The moral of the story here: You can be injured in many situations, and just because yours isn’t one of the most common for a personal injury case doesn’t mean you can’t receive compensation if another party was at fault for your injuries. One great example of this is with injuries sustained at a sporting event – let’s go over when you may or may not have liability claims in these relatively unique circumstances.
It’s important to note that when you attend a sporting event, particularly one put on by a professional-level team like the Utah Jazz or Real Salt Lake, there’s a legal element known as “assumption of risk” that you are taking. This assumption will generally be expressed in several areas: On your tickets themselves, plus at multiple locations within the arena or stadium. They will also generally be repeated by a public service announcer at some point before the event begins.
Generally speaking, these assumptions cover the reasonable, inherent risks presented by whatever sport you’re viewing. If you’re at a baseball game, then, it’s reasonable to expect that baseballs may fly into the crowd at some point, and you have to be watching for them – if you’re hit by one and weren’t paying attention, you won’t have a claim against the ballpark, for instance. This same level of reasonable assumption applies to any sport based on the basic rules, fields and materials used during play.
Exceptions to Risk Assumption
Now, assumption of risk is not a cover-all rule for arenas or the groups putting on these events. There’s also a reasonable expectation that the venue provide the adequate protections that should be in place.
Take a hockey rink, for example, which in recent decades have all installed protective nettings behind each goal to stop speeding pucks from flying up into the crowd and hitting spectators. If this netting is faulty in a rink you attend and results in a puck injuring you, you very well might have a liability claim against the venue.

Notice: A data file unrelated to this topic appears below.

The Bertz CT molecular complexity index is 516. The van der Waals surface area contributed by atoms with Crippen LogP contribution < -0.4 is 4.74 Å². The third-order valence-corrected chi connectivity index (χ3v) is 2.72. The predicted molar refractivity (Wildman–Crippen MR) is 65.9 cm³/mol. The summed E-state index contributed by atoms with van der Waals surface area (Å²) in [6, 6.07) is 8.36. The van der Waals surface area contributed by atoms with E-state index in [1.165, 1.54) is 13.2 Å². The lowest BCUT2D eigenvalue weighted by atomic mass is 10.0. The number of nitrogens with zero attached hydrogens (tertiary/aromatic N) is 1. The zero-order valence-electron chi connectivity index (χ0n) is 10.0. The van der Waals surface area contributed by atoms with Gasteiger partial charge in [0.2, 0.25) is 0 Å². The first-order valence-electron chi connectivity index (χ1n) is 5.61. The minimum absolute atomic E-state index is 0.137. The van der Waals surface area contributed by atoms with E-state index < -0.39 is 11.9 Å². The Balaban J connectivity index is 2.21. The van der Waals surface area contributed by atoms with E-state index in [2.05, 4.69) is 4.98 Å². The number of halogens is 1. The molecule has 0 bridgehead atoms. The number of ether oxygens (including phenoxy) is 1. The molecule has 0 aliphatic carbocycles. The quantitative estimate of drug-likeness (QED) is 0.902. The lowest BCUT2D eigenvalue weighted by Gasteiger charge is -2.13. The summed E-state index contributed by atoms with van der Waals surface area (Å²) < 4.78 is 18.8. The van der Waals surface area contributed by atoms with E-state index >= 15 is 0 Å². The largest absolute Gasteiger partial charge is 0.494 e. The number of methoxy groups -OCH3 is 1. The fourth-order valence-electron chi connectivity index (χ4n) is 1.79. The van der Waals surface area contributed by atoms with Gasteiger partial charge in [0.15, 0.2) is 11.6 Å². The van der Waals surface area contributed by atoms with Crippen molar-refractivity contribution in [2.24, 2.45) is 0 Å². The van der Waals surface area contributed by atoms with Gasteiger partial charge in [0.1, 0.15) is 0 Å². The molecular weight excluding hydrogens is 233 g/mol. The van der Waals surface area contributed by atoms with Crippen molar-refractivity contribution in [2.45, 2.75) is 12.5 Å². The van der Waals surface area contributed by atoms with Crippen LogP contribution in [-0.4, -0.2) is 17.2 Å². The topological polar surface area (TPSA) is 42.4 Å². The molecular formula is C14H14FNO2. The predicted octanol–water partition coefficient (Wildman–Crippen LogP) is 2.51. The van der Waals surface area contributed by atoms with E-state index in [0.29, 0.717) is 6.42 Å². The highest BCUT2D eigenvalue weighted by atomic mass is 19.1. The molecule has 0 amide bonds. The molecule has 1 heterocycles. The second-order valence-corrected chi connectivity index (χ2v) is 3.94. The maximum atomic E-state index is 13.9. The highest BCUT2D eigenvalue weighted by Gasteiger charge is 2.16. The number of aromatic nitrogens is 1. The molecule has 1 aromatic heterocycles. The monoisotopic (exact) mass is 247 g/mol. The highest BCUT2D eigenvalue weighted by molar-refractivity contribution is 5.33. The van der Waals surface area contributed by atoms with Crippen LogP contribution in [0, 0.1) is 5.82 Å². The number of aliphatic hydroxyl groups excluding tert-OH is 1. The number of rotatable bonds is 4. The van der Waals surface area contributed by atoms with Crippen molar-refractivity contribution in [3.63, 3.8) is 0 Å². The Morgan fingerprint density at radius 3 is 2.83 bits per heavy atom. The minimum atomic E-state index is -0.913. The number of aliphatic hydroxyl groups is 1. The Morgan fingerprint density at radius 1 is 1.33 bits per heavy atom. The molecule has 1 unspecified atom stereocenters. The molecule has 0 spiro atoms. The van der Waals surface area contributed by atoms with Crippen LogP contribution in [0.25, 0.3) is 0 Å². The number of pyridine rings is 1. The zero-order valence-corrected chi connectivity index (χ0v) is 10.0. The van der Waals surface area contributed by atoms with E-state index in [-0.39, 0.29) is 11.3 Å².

There are other cases where events no one could have predicted lead to injury cases. Often these are incidents between fans, such as fights or similar events. If you’re unsure whether such an event qualifies, ask one of our personal injury lawyers, who can clarify for you.
Finally, as we touched on above, it’s the venue’s responsibility to provide a safe and secure facility. This means well-maintained premises, including proper lighting and a maintenance staff that keeps walkways and other public areas clear. It also means hiring and maintaining proper security – certain personal injury cases involving sporting events related to issues where non-adequate security was present to prevent an incident.
For more on whether or not an injury sustained at a sporting event might leave you with a personal injury claim, or for information on any of our personal injury attorney services, speak to the staff at the offices of William Rawlings & Associates today.